PHP programmers regularly use the functions (or more appropriately known as language constructs) like include, include_once, require and require_once to insert useful files in the flow of execution. Although these constructs are used quite interchangeably, there are actually significant differences among them. Many programmers don’t know well enough about these differences. I hope this post will help them towards a better coding practice.
Difference between include & include_once or require & require_once:
The difference include vs. include_once and require vs. require_once is obvious from the names. include and require allow you to insert a file multiple times within a single execution lifetime. On the other hand, include_once and require_once make sure one file is inserted only once in a single execution lifetime, even if your CODE calls them multiple times.
Difference between include & require or include_once & require_once:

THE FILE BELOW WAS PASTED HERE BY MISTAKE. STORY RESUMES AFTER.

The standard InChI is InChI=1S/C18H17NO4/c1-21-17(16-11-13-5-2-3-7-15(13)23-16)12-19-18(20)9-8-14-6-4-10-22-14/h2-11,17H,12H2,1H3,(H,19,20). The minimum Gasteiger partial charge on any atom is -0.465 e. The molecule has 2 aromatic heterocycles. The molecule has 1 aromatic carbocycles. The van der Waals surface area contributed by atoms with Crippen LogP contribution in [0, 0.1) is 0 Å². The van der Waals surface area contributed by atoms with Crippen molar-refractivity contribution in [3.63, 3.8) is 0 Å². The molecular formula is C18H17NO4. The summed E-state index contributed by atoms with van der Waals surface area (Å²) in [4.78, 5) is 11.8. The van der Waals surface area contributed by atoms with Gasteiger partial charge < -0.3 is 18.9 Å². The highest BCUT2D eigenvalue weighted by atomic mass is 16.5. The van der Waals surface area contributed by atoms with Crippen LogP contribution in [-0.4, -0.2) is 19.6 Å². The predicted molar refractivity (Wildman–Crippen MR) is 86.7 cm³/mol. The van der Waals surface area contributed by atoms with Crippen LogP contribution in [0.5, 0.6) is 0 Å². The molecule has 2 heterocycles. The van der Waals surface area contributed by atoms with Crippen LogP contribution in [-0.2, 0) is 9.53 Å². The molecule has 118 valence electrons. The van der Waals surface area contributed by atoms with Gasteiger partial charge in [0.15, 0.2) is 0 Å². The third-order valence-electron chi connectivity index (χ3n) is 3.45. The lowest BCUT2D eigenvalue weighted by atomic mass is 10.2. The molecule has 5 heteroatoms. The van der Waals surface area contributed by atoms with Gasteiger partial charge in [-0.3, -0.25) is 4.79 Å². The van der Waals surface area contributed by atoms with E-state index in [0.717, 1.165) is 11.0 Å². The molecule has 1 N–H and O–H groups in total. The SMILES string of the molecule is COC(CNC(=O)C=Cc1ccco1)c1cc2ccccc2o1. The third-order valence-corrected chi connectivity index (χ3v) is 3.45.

Another significant difference is: include vs. require or include_once vs. require_once. Even though naming of these constructs are almost perfect according to their functionality, many PHP programmers fail to understand the significant difference.
As the name suggests, with include or include_once, you simply include other files in the flow of execution. On the other hand, when you use require or require_once, you not only include the file in the flow of execution, but also you tell PHP that the execution cannot be continued without that file. In more technical terms:
If PHP interpreter fails to include a file in response to a call from include or include_once, a Warning in generated and execution continues without that file. Where as, failure to include a file called by require or require_once generates a Fatal Error and execution stops there.
Sometimes people compare require with include or die(). However, that is not entirely correct either. Because include( ‘file’ ) or die(); will not generate Fatal Error, but require( ‘file’ ); will, if the file is missing or unreadable.
So in a normal scenario, where you want the execution to go on and show users the output, even if the file is accidentally missing or unreadable, use include or include_once.
On the other hand always use require or require_once to include key files to the flow of execution. This will help avoid compromising your application’s security and integrity, just in-case one key file is accidentally missing. Then use error_reporting(0) to suppress all the errors and use proper Error Handler to show appropriate information.